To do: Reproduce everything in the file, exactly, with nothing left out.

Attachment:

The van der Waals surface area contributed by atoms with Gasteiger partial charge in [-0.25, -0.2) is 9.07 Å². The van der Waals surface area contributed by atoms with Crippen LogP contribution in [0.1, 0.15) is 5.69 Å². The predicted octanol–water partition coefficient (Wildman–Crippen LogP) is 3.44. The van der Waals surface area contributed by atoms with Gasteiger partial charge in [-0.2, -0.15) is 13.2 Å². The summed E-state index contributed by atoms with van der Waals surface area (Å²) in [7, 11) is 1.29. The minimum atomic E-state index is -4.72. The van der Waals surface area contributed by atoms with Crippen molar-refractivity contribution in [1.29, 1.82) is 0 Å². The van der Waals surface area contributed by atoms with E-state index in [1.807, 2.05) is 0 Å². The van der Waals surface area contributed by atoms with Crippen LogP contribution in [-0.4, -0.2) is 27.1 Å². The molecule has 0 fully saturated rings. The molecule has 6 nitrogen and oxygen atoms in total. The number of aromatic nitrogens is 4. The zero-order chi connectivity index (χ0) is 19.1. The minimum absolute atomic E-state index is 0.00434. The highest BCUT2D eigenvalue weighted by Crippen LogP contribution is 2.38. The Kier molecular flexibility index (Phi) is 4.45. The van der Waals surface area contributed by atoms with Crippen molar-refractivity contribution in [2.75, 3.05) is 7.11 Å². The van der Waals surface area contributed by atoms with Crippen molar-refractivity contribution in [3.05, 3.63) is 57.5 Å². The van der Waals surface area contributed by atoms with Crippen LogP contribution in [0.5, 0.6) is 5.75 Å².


The van der Waals surface area contributed by atoms with Gasteiger partial charge in [-0.25, -0.2) is 9.07 Å². The van der Waals surface area contributed by atoms with Crippen LogP contribution in [0.1, 0.15) is 5.69 Å². The predicted octanol–water partition coefficient (Wildman–Crippen LogP) is 3.44. The van der Waals surface area contributed by atoms with Gasteiger partial charge in [-0.2, -0.15) is 13.2 Å². The summed E-state index contributed by atoms with van der Waals surface area (Å²) in [7, 11) is 1.29. The minimum atomic E-state index is -4.72. The van der Waals surface area contributed by atoms with Crippen molar-refractivity contribution in [1.29, 1.82) is 0 Å². The van der Waals surface area contributed by atoms with E-state index in [1.807, 2.05) is 0 Å². The van der Waals surface area contributed by atoms with Crippen LogP contribution in [-0.4, -0.2) is 27.1 Å². The molecule has 0 fully saturated rings. The molecule has 6 nitrogen and oxygen atoms in total. The number of aromatic nitrogens is 4. The zero-order chi connectivity index (χ0) is 19.1. The minimum absolute atomic E-state index is 0.00434. The highest BCUT2D eigenvalue weighted by Crippen LogP contribution is 2.38. The Kier molecular flexibility index (Phi) is 4.45. The van der Waals surface area contributed by atoms with Crippen molar-refractivity contribution in [2.75, 3.05) is 7.11 Å². The van der Waals surface area contributed by atoms with Crippen molar-refractivity contribution in [3.05, 3.63) is 57.5 Å². The van der Waals surface area contributed by atoms with Crippen LogP contribution in [0.5, 0.6) is 5.75 Å².